Maryland legislators need to take a look at easing the over-restrictive policy county library systems face in trying to get a better return on fund investments.
At its meeting last week, the Allegany Country Library System’s board of trustees lamented the state’s restrictions on how library accounts, primarily from bequests, can be invested.
Although the local system’s investments were returning more than 8 percent a few years ago, the return lately has been about 2 percent. The library system would like to put its money into something more lucrative, but state law only allows investment in bonds backed by 100 percent collateral, primarily mortgage-backed securities. The library cannot invest money even in relatively conservative investments like preferred stocks or corporate bonds.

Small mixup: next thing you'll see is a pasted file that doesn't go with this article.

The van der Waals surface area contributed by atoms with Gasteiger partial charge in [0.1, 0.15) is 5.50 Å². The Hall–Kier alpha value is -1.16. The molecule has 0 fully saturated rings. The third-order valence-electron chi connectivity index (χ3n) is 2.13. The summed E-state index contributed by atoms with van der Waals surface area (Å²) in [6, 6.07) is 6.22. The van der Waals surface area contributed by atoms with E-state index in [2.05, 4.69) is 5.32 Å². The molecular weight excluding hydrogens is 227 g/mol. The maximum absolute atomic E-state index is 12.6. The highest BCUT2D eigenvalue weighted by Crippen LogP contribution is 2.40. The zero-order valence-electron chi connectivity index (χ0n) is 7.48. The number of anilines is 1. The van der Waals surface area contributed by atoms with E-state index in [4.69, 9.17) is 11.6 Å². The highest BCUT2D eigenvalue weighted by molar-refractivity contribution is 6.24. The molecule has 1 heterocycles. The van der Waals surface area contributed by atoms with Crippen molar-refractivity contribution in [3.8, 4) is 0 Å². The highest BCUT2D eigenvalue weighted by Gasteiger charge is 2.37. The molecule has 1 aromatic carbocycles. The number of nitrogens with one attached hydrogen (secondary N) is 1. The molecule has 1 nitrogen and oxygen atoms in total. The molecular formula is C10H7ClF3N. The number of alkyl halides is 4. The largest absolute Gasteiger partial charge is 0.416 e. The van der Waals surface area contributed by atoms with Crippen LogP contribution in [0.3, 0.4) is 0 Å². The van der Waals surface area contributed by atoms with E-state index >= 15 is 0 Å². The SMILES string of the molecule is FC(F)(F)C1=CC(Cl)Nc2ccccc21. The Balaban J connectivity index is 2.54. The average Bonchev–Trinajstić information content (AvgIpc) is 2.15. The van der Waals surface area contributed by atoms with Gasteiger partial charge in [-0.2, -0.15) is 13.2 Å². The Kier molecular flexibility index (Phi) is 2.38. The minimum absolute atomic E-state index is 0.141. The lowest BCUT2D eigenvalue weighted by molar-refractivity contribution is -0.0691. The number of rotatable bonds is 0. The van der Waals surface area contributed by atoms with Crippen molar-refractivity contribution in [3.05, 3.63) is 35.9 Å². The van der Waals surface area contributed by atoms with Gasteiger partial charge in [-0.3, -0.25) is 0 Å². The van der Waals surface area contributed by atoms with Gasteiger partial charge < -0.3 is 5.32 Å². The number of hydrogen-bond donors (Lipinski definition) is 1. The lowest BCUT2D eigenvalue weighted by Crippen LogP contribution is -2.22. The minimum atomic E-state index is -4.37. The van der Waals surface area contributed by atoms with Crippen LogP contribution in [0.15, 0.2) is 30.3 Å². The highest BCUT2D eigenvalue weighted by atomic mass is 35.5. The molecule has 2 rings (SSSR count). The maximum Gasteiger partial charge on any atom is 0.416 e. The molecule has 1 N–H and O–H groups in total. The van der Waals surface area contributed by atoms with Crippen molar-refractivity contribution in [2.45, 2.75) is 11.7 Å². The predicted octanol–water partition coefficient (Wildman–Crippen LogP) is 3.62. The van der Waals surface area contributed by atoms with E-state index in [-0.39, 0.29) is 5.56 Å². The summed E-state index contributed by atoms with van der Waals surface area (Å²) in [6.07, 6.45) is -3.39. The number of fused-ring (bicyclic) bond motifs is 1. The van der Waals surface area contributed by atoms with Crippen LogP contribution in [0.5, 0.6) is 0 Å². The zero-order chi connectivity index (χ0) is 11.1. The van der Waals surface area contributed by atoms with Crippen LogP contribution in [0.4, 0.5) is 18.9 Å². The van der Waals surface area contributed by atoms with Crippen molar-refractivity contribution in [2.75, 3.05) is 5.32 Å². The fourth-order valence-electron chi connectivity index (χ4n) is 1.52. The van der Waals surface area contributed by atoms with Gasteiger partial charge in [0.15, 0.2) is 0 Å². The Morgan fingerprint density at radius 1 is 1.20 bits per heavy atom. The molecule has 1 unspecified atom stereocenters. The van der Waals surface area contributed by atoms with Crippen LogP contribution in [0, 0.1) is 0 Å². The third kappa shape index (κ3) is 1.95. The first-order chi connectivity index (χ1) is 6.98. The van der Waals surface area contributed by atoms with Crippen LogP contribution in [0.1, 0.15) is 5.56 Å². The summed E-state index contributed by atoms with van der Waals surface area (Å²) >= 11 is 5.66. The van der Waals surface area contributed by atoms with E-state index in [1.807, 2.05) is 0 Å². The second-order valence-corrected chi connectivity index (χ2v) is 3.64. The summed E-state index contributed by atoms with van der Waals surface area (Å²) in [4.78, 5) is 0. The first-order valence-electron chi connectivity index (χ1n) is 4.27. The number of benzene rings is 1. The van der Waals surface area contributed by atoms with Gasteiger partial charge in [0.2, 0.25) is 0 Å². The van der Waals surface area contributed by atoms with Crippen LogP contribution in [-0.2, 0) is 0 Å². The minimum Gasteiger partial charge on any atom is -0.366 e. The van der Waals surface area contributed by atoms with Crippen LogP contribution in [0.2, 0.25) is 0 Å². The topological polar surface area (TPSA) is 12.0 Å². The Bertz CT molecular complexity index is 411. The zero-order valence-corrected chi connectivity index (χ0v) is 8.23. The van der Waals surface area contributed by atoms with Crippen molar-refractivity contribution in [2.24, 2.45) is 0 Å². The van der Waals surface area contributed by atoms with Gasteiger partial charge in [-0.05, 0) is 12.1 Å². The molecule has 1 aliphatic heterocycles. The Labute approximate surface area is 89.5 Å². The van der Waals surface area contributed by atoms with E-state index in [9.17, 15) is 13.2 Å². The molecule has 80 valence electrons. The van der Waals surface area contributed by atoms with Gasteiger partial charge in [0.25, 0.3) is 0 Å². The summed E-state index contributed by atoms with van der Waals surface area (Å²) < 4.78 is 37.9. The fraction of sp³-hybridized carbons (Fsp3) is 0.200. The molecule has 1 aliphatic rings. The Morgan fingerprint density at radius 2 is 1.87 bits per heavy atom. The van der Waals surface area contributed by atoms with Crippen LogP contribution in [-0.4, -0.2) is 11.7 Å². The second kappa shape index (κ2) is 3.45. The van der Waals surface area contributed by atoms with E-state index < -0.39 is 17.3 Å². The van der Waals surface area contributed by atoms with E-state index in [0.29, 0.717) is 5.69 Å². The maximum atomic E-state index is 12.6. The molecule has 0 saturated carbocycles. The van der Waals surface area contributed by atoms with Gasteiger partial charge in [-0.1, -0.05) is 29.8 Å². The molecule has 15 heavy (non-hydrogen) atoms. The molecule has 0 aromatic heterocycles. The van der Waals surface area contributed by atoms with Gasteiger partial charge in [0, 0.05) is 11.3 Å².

“A big concern is that interest rates have been on a 20-year decline and are heading upwards,” said Mirjhana Boggs-Buck, a vice president with Wells Fargo Advisors LLC in Cumberland. Wells Fargo manages some of the library system’s investments. That upward trend means the principal value of the bonds will drop. The only remedy is to try to buy short-term bonds, Boggs-Buck said. “It’s unfortunate the rates are coming down, but it is what it is,” Boggs-Buck said. “The shorter you go, the lower the rates.”
The only flexibility is if the library receives a gift specifying that the gift has to remain in stocks or other securities. If not, the library cashes the stocks and places them in state-approved investments, said John Taube, the director of the Allegany County Library System.
The lower return on investments comes at a time when the library faces financial constraints brought on by tighter state and county budgets.
We’re not advocating allowing library systems to go unchecked on how they invest money from bequests. But limiting investments to only super-conservative options seems to us to be leaving money on the table.